It turns out the US-CERT maintains a list of UDP based amplification attacks and their potential amplification factor (i.e. DNS vs. NTP). It also includes the latest Memcache attacks that have been making the rounds — spoiler: memcache has the greatest potential for abuse.
The Internet Storm Center blog has a great writeup of q+a regarding hitting the limit of IPv4 address space.3 – A lot of IPv4 space is still unused. Why don’t we use it more effectively? The problem is not just that we are running out of addresses, even though that is the killer issue here. Assigning addresses more effectively would mean that assignments would become smaller and routing tables would become more complex. In order to make this work, we would have to essentially “renumber” the internet, and still be out of addresses at some point. 6 – So I can just wait and do nothing? No. What you should do tomorrow (maybe today?) is setup a test lab to familiarize yourself with IPv6. It is easy to get going. Ask your ISP if they support it (or when), or setup a tunnel with a free tunnel provider like Hurricane Electric  or Sixxs  (there are others). You need a plan on how to deal with it. Even if you don’t need IPv6, maybe your business partners start using it and you need to connect to them via IPv6.
Read the entire post here.
Remember back in April of 2010 when for 18 minutes internet traffic was mistakenly misrouted through China’s state run telecom agency? According to this H article, the European internet registry (RIPE) who manages assignment of IP addresses along with AfriNIC, LACNIC and APNIC have implemented a PKI certificate based solution to confirm the legitimacy of internet traffic routes.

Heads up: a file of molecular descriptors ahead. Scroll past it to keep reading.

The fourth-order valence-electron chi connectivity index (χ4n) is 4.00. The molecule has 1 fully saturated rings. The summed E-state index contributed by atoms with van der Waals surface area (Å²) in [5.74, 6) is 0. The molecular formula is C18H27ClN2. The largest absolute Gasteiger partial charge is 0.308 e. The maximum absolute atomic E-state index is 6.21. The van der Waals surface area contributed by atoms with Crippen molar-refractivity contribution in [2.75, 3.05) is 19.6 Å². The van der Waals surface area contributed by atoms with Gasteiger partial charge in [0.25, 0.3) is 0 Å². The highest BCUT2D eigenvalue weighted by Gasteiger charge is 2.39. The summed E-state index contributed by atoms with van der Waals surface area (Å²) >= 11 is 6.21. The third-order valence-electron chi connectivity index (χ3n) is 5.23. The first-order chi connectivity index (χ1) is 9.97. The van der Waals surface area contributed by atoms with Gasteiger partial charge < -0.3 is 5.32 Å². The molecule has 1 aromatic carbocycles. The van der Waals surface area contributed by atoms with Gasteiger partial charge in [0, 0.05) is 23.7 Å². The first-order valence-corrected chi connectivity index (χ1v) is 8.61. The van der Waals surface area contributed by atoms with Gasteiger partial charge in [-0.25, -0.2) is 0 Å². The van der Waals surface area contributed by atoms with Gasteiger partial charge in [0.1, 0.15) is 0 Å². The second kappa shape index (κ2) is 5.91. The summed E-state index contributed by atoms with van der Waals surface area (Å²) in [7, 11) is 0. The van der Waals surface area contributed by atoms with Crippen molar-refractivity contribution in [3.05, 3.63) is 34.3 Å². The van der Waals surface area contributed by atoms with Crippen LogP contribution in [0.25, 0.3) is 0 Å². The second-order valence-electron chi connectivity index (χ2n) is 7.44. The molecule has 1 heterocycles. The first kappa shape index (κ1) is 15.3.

Unfortunately, ARIN who manages the internet registry for North America will not be ready to deploy this technology until Q2 of 2011. Better late than never…
In 2008, Data Loss Prevention (DLP) was becoming the latest trend, hype, buzzword. This slowed down in 2009 as with most technology because of everyone tightening their belt (purse strings). I’ve been wondering how long it was going to take for an open source DLP solution to take off. Please correct me if I’m wrong but it appears opendlp may be the first on the scene. While still in its infancy (at a minor 0.2.1 release) it already has a web front end and a deployable agent for clients (monitoring data at rest). It supports regular expressions which should make it flexible. Without a WYSIWYG policy builder like you’re getting with off the shelf products you’re sacrificing ease of use vs. power and flexibility.
So far I’ve only used a pilot of Symantec’s (formerly Vontu) DLP product for my employer. I had a blast testing it out on the network especially because of its flesh tone filter (if flesh_tone_filter then email me pr0n). It’s a shame we may not see flesh tone filtering in opendlp any time soon; isn’t knowing where the pr0n is more important than the company’s lifeblood, intellectual property?
I try to catch the weekly NPR Technology podcast. This week there’s an interesting segment about ICANN, VeriSign and their root nameservers, as well as China’s desire to wrestle control of the internet. You can get the podcast here: http://podcastdownload.npr.org/anon.npr-podcasts/podcast/1019/126006147/npr_126006147.mp3
*You need to advance to 5:00minutes into the podcast for this segment (unless you want to listen about Cuban bloggers)
I just found this article about a new service run by Moxie Marlinspike (from sslsniff fame). He has created WPA Cracker which uses the cloud (his 100 cpu quad processor cluster) to crack WPA and WPA2 (PSK only) handshake captures. So for $17 and the handshake capture you should have your password with 20 minutes.
Related: Using airodump-ng to capture the authentication handshake.